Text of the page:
I have been writing for about five years. I started in other genres and magazine articles, then decided I needed the challenge of writing full length fiction. My jump into Romance was and has always been what I wanted to write, but it took a bit of time to dismiss other’s opinions and follow the path my heart wanted me to travel.
I’m a very busy lady. I have small children, and like most moms, I find that they require most of my attention. However, when they are asleep I hit my stride and find that I make the most of my time. I also have a full time job working for a publishing house called Books To Go Now out of Seattle. So when I’m not writing or parenting, I’m working with other authors in getting their titles the exposure they need.
Back in the day (pre-family) I was a trained Archeologist. This was my first passion! I loved getting into a site, getting dirty and finding artifacts that had been lost for hundreds of years. I had the distinguished honor of working on the pit houses in British Columbia—and that experience helped to shape me.
From this experience (and my love of history and archeology) I knew I had to write the book that incorporated these loves and The Nymph’s Labyrinth was born.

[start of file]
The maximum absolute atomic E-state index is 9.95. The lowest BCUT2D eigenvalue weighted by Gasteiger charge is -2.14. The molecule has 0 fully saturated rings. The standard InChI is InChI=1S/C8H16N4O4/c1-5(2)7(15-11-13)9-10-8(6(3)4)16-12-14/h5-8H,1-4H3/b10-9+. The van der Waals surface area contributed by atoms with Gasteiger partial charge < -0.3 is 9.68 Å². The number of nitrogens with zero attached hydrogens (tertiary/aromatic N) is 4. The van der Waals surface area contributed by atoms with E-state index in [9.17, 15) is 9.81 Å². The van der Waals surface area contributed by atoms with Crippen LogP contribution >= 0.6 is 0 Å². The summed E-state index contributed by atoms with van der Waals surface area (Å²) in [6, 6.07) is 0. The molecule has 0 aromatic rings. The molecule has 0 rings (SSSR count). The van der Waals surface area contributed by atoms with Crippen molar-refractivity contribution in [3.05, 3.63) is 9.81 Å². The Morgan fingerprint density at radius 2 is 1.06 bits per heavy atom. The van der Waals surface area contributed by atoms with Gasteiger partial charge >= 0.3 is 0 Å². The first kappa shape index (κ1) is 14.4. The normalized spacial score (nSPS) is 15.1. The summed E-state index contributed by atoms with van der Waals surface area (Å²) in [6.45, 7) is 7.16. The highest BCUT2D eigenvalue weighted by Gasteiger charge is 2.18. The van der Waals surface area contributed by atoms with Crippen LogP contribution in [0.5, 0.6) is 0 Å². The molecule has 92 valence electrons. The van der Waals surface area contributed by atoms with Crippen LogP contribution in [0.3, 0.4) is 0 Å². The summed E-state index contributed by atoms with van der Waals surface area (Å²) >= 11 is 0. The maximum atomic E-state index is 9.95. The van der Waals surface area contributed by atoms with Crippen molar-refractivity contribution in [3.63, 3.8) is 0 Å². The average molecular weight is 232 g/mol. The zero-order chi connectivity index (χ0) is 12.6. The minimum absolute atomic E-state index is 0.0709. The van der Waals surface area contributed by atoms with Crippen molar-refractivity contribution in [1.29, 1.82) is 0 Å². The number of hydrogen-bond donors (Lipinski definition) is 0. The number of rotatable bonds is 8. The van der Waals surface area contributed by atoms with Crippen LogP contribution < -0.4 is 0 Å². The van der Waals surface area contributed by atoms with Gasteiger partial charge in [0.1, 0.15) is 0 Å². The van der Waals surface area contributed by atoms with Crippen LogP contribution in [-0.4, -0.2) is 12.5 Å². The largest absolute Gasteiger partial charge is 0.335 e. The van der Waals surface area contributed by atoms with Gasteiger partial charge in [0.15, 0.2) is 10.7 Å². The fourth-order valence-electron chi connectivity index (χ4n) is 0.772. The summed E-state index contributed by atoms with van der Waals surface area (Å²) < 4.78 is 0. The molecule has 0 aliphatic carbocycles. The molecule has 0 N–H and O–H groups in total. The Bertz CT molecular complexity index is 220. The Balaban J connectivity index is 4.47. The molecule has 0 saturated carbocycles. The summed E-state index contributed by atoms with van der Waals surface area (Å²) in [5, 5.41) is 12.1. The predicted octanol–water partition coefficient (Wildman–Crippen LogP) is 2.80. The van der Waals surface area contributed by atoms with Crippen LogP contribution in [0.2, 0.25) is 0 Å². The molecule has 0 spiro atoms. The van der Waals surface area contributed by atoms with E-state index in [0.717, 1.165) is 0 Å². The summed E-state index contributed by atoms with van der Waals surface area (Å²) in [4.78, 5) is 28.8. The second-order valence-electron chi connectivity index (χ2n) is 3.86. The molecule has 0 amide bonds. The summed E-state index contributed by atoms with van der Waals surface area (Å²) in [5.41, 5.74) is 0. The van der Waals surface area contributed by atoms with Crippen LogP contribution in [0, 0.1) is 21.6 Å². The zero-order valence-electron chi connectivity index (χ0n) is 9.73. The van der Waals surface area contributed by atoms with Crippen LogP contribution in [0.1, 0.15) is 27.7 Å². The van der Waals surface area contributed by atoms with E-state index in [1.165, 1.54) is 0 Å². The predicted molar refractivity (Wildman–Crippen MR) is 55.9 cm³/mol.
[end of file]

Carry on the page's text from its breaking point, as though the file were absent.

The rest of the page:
I love writing paranormal romance. I find that it’s one of only a few genres in which your only limitation is your own imagination. You don’t have to follow the laws of reality—you can make anything possible as long as your write it well.
I have published a sweet contemporary romance and I do like writing within that genre. If I have characters who need me to write within the genre, I would think about moving. However, I find that most of the characters that find their ways into my mind are usually paranormal based.
I must add that my style of writing is similar to that of Charlaine Harris in the fact that it is ‘light’ paranormal—I write characters in everyday life who experience paranormal experiences. My titles are closer to reality than Sci-fi.
She is also the Marketing and Promotions Manager for Books To Go Now publishing. When she’s not working she can be found in the wilds of Montana working on her patience while she tries to understand the allure of various crafts (quilting, pottery and painting are not her thing). She always believe the cup is neither half full nor half empty, but it better be filled with wine.
Can Ariadne have the man she loves or will the pressure and secrets of the past keep her from her heart’s desire?